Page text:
Archive for Tuesday, June 20, 2006

Gas is cheap?

June 20, 2006


To the editor:

The price of crude oil is up because demand is up. However, the CEOs of ConocoPhillips, Shell and Chevron told me on "Meet the Press" that gas is cheap. This is great to know. All I have to worry about is the high price.

I'm no economist, but this sounds like a marriage made in energy heaven (Cheney's office) between Reaganomics and Voodoo economics.

Don Brennaman,



xenophonschild 11 years, 3 months ago

Say "thank you" to conservative Republican thieves who view their elevation to political power after 40 years of Democratic rule merely as an opportunity to loot the government for their super-rich constituency.

Jamesaust 11 years, 3 months ago

Gas is cheap.

How do I know? Because my neighbor fires up the Hummer to make a quick run to the convenience store to buy a gallon of milk. I'm pretty sure more is spent on the gas (let alone the Hummer) than the milk.

Besides, the real point is not the price. Its that the supply is guaranteed. When was the last time you couldn't find any gas to buy? And why do you take that fact for granted?

Jamesaust 11 years, 3 months ago

scenebooster -

Those are very interesting comments.

I'll take your word about the percentages as they sound about right to me. Gas has risen from record lows to the current just SHORT of record highs over the last decade (we've paid more in both absolute and relative terms). Of course, the record lows weren't very good either. Oil companies weren't able to provide a return to their shareholders. Exploration was discouraged as was investment in alternative fuels. And consumers were - quite literally - bribed into consuming far more gas than they otherwise would ever have used (hence, the rise of the SUV, let alone the Hummer).

Averaged over the longrun, even the last year or two's record profits for oil companies doesn't make them stars on their return to shareholders. Many industries do better but no one seems to put much effort into denouncing those industries "excess" profits. So, I can understand why many aren't happy at profits based on $75/bar. oil but then they weren't exactly in tears when those profits evaporated at $15/bar. oil just a few years before (were they?). Indeed, it is precisely the oil companies who ignored the low prices a decade ago and poured money into exploration anyway (MUCH criticized by their shareholders at the time) who now are reaping the rewards for their risks. If it had worked out the other way, would you be crying over bankrupt oil companies today?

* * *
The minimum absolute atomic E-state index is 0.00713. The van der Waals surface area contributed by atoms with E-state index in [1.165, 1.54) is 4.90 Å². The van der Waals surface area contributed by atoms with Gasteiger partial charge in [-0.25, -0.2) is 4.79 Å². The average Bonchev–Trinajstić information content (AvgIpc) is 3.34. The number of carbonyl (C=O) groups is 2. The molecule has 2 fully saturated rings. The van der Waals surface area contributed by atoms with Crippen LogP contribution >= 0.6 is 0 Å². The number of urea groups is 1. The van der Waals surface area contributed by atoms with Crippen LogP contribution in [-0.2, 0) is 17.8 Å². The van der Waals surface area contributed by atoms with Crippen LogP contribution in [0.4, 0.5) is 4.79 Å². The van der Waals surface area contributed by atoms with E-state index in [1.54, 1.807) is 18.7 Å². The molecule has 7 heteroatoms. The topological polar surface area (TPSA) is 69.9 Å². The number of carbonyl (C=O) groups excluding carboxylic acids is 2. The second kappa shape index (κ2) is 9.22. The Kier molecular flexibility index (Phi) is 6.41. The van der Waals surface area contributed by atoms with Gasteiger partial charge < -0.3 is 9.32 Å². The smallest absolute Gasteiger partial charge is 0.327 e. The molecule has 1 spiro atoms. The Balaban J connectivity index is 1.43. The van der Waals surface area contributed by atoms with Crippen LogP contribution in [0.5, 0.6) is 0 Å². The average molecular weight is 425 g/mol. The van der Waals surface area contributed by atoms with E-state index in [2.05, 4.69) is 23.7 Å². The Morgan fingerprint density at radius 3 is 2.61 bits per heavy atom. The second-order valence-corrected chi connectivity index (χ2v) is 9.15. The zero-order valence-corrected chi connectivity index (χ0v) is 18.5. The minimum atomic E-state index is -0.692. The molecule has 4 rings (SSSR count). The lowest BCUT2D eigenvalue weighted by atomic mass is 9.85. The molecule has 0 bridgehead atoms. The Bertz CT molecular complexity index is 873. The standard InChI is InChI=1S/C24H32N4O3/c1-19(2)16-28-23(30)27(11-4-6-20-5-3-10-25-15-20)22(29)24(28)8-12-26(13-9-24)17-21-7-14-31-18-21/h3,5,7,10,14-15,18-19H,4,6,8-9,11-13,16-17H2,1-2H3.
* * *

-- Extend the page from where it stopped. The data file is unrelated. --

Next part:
"how do you come to the conclusion that "supply is guaranteed"?

Well, by the question I already tossed out there: "when was the last time you couldn't find any gas to buy"? I assume you are part of the masses that just assume that condition (plentiful supply) is "natural" and happens independently of price. That would not be correct - a point most famously demonstrated by the gas price caps imposed by law in the early 1970s, which created limited supplies and shortages for all.

anonimiss 11 years, 3 months ago

Copper, Aluminum, Steel, Iron, Wood, pretty much anything right now has risen near 100% since before Katrina. Causes: A rising demand from China coupled with a disruption in production and shipment from the two hurricanes. Increased demand in the aftermath of the hurricanes also factored in, along with building code changes, created a 'perfect storm' for inflation.

So why is it that gas is the only one people concentrate on? God forbid you pay more for a gallon of gas than your liter of bottled water. Say you use one 10 gallon tank of gas a week. The $1 difference per gallon costs you $10 per week. If you've got your life planned out to $10, you've got something wrong.

And how is it the administration's fault? Bush signed a law requiring more ethanol to be used in the future. He wanted to drill for oil here instead of paying Arab countries.

And about the big oil companies- $0.184 per gallon goes to the national government, $0.25 per gallon goes to the Kansas government, $1.64 per gallon goes to crude oil. Factor in 15% for refining the oil into gas, 10% for getting the gas across the country. Doesn't leave much to gouge.

And to follow up on Jamesaust, when nearly every single person in this country buys gas, spending about $40 or so a week, of course they're going to have record profits. They have record sells. Follow their margin of profit, and you'll realize just how wrong you guys are.

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